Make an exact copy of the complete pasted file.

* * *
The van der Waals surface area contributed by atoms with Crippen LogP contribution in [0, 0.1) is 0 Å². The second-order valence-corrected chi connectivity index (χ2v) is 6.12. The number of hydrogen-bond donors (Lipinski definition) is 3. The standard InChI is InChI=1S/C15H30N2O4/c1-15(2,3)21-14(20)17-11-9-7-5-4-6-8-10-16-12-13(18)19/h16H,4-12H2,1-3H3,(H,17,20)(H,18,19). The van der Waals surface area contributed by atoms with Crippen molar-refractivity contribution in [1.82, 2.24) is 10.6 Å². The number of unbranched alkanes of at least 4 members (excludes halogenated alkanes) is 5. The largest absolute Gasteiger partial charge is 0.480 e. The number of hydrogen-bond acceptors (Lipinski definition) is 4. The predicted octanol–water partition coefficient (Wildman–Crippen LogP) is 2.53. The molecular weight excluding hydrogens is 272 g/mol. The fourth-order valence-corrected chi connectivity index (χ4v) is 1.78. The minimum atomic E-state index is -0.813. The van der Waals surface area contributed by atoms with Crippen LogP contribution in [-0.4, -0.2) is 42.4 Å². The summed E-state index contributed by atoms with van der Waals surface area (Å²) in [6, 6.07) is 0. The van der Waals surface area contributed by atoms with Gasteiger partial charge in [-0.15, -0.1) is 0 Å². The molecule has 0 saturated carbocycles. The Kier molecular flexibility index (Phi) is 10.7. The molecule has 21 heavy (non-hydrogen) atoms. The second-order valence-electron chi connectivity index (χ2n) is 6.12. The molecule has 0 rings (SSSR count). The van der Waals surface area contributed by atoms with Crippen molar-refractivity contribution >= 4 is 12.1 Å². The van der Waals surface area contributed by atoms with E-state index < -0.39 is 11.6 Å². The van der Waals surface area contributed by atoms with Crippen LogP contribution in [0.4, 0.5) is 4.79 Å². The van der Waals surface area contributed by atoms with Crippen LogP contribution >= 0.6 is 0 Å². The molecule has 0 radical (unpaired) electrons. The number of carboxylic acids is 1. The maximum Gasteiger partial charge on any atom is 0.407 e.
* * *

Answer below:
The van der Waals surface area contributed by atoms with Crippen LogP contribution in [0, 0.1) is 0 Å². The second-order valence-corrected chi connectivity index (χ2v) is 6.12. The number of hydrogen-bond donors (Lipinski definition) is 3. The standard InChI is InChI=1S/C15H30N2O4/c1-15(2,3)21-14(20)17-11-9-7-5-4-6-8-10-16-12-13(18)19/h16H,4-12H2,1-3H3,(H,17,20)(H,18,19). The van der Waals surface area contributed by atoms with Crippen molar-refractivity contribution in [1.82, 2.24) is 10.6 Å². The number of unbranched alkanes of at least 4 members (excludes halogenated alkanes) is 5. The largest absolute Gasteiger partial charge is 0.480 e. The number of hydrogen-bond acceptors (Lipinski definition) is 4. The predicted octanol–water partition coefficient (Wildman–Crippen LogP) is 2.53. The molecular weight excluding hydrogens is 272 g/mol. The fourth-order valence-corrected chi connectivity index (χ4v) is 1.78. The minimum atomic E-state index is -0.813. The van der Waals surface area contributed by atoms with Crippen LogP contribution in [-0.4, -0.2) is 42.4 Å². The summed E-state index contributed by atoms with van der Waals surface area (Å²) in [6, 6.07) is 0. The van der Waals surface area contributed by atoms with Gasteiger partial charge in [-0.15, -0.1) is 0 Å². The molecule has 0 saturated carbocycles. The Kier molecular flexibility index (Phi) is 10.7. The molecule has 21 heavy (non-hydrogen) atoms. The second-order valence-electron chi connectivity index (χ2n) is 6.12. The molecule has 0 rings (SSSR count). The van der Waals surface area contributed by atoms with Crippen molar-refractivity contribution >= 4 is 12.1 Å². The van der Waals surface area contributed by atoms with E-state index < -0.39 is 11.6 Å². The van der Waals surface area contributed by atoms with Crippen LogP contribution in [0.4, 0.5) is 4.79 Å². The van der Waals surface area contributed by atoms with Crippen LogP contribution >= 0.6 is 0 Å². The molecule has 0 radical (unpaired) electrons. The number of carboxylic acids is 1. The maximum Gasteiger partial charge on any atom is 0.407 e.